- Days left
Currently, capital gains tax rates are more favorable than regular income tax rates. That's why it's important for taxpayers who own stocks, bonds, mutual funds, or certain other investments to pay attention to the rules.

Favorable capital gains rates apply when the taxpayer has held the investment for more than a year, referred to as "long-term." If you hold an investment less than a full year, you don't get capital gains rates. So it's important when you're selling an investment to look at how long you've held it. You may want to hold it just a little longer if you're close to a full year of ownership.

What is the capital gains tax rate? If you're in a higher tax bracket, the capital gains rate is 15%. If you're in a lower tax bracket, the capital gains rate is only 5%. There are some exceptions to these rules, but these will apply to most taxpayers.

It pays to look carefully at your holding period for an investment. You could save yourself a significant amount of tax by ensuring that you've got a long-term holding period and are therefore able to get the benefit of capital gains tax rates on that investment. More information on Capital Gains can be found on the IRS website.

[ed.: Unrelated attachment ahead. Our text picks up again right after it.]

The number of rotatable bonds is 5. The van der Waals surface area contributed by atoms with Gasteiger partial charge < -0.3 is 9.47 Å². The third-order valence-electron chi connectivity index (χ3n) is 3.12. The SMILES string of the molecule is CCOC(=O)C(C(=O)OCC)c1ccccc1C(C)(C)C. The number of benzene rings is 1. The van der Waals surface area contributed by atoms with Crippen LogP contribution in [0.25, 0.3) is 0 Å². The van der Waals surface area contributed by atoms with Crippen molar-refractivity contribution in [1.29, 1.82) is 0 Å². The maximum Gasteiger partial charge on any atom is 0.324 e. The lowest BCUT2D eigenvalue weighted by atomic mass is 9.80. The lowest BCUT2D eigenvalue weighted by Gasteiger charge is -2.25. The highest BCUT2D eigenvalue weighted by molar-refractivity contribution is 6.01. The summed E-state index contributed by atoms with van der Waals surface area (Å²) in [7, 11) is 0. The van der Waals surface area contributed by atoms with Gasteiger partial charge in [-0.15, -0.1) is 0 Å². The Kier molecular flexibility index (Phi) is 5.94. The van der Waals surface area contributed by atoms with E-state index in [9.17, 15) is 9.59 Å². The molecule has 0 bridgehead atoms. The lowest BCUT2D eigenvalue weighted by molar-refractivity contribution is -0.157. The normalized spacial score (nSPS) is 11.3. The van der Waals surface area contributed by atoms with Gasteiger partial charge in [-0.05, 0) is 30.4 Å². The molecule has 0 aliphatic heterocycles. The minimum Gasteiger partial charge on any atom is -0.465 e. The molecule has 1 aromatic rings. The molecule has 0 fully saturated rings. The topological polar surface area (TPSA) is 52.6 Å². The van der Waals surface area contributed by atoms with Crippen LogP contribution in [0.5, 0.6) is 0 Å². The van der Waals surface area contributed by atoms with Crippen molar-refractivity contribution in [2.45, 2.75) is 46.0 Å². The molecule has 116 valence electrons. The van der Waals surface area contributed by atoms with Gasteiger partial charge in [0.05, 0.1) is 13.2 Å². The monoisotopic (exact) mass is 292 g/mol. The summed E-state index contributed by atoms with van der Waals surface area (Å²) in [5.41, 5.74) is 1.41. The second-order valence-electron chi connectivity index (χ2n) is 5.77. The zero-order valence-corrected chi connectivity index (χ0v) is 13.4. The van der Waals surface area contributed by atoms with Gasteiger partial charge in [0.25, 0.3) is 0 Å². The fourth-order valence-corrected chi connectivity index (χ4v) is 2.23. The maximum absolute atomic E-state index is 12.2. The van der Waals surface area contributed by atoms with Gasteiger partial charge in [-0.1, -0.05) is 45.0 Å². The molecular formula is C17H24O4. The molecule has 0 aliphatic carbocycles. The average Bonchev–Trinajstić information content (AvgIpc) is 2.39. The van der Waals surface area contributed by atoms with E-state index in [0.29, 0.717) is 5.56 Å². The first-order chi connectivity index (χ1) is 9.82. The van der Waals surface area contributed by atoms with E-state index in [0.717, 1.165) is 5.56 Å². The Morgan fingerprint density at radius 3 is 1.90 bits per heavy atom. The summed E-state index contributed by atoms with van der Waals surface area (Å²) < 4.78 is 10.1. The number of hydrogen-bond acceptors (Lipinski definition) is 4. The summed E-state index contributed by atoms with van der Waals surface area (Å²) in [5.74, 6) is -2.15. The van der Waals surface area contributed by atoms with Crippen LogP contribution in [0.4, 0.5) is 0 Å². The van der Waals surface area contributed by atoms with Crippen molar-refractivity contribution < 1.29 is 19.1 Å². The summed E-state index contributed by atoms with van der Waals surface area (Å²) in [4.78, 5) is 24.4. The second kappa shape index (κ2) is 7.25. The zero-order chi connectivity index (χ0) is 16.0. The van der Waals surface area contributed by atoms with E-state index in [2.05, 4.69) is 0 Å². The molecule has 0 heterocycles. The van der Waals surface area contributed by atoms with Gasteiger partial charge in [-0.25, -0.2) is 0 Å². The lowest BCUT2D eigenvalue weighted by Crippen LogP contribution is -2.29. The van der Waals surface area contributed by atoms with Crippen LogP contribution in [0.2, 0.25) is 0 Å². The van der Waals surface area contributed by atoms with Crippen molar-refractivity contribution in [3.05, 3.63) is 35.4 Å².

Tracy L. Coenen, CPA, MBA, CFE performs fraud examinations and financial investigations for her company Sequence Inc. Forensic Accounting, and is the author of Essentials of Corporate Fraud.

Increase your money and finance knowledge from home

Timing Your Spending

How to pay less by changing when you purchase.

View Course »

Understanding Credit Scores

Credit scores matter -- learn how to improve your score.

View Course »

TurboTax Articles

Are Losses on a Roth IRA Tax Deductible?

When the value of your investments in a Roth IRA (Roth Individual Retirement Account) decreases, you might wonder if there is a way to write off those losses on your federal income tax return. Find out what you can and can't write off when it comes to your Roth IRA.

Video: Save Taxes by Saving Energy

Note: The content of this video applies only to taxes prepared for 2010. It is included here for reference only. From basements to attics, the federal government wants homeowners to save energy year-round. They're even willing to pitch in with tax credits for energy-efficient improvements.

Video: Making Work Pay Tax Credit 2009

Note: The content of this video applies only to taxes prepared for 2009 and 2010. It is included here for reference only. Most Americans enjoyed an instant tax break last year thanks to the Making Work Pay Tax Credit. But some may face an unexpected tax bill in April.

Add a Comment

*0 / 3000 Character Maximum